Schuylkill County is heading toward being classified as one with a High rate of community transmission of COVID-19.
According to the latest data from the Centers for DIsease Control and Prevention, the two measures used to determine “community transmission” of COVID are close to the High level.
Currently, Schuylkill County is labeled as a Substantial risk of community transmission.
Schuylkill County Nears High Rate of COVID Community Transmission
Here’s where Schuylkill County currently stands in those two statistics:
Number of Cases Per 100,000 People
There have been 139 new caes of COVID in Schuylkill County over the last 7 days, ending Saturday. That’s a rate of 98.33 per 100,000.
To be considered at a High rate of transmission, a community must have at least 100 cases per 100,000 people.
Percent Positivity of COVID Tests
Another metric used to determine community transmission of COVID is the percent positivity of COVID tests. That’s a measure of positive tests among all tests conducted.
Currently, Schuylkill County’s percent positivity rate is 9.13%. To be classified as a High rate of transmission, a county must have a rate of 10%.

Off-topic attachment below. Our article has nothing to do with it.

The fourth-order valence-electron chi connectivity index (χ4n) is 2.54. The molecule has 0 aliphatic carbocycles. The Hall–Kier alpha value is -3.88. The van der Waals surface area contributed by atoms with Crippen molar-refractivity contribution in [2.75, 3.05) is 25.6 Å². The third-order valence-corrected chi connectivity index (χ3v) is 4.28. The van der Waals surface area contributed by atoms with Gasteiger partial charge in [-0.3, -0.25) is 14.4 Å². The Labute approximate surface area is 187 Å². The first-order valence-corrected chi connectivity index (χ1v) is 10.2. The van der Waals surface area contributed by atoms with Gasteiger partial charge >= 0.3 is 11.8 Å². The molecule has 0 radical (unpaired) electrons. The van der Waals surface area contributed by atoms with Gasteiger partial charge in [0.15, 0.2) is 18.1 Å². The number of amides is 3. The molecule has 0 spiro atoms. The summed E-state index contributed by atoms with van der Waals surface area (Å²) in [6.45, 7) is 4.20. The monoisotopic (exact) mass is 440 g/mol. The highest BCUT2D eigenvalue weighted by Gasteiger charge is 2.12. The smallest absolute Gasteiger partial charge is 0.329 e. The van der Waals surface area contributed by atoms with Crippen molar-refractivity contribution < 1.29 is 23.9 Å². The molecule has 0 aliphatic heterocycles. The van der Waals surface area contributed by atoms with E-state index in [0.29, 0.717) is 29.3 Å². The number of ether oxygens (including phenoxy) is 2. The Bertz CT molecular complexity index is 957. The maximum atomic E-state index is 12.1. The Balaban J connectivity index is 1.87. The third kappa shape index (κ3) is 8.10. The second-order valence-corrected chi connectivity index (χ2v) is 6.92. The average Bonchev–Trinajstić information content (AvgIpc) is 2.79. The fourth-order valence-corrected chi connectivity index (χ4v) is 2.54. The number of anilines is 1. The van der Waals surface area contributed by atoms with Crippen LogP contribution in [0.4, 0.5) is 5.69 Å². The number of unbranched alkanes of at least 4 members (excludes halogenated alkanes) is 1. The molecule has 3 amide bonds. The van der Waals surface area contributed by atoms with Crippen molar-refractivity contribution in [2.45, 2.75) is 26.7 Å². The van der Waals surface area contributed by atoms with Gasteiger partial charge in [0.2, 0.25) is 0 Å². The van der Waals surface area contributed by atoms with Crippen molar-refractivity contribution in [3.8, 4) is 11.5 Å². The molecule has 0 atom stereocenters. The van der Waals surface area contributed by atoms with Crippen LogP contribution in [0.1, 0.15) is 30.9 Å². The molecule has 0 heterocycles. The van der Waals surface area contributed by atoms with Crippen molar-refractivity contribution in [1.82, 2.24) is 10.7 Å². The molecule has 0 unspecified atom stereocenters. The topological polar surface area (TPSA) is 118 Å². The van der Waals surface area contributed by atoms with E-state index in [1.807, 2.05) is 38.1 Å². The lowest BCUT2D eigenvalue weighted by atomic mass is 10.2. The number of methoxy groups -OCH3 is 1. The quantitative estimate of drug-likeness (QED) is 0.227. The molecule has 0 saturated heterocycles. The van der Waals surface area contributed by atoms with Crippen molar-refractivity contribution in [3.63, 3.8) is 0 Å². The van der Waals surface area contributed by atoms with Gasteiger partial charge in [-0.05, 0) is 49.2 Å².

If either or both of those stats reaches a High level, the CDC would classify Schuylkill as having a High rate of transmission.
Despite the inevitable in regard to gaining that classification, other data shows COVID isn’t have the same adverse impact on Schuylkill County as it has in the past.
COVID-related deaths are not even registering on the CDC’s tracking. And 6 people have been hospitalized over the last 7 days here. Just 7% of ICU beds locally are being used for COVID patients.
And to put the likely change to a High rate of transmission, nearly 84% of US counties are already there.
Why Report This?
No, we don’t have a case of the cases. We’re reporting on this change and likely another change very soon because this is what governments are using to make critical decisions to you.
If and when Schuylkill County does transition to a High rate of community transmission, you may start to see stores requiring customers wear face masks.
And it’s possible that schools will try to impose mask mandates on students as they set to open at the end of the month.
Last week, according to a report from The Times-News, school board members and the Superintendent at Tamaqua Area School District butted heads over whether students would have to wear masks on buses to and from school.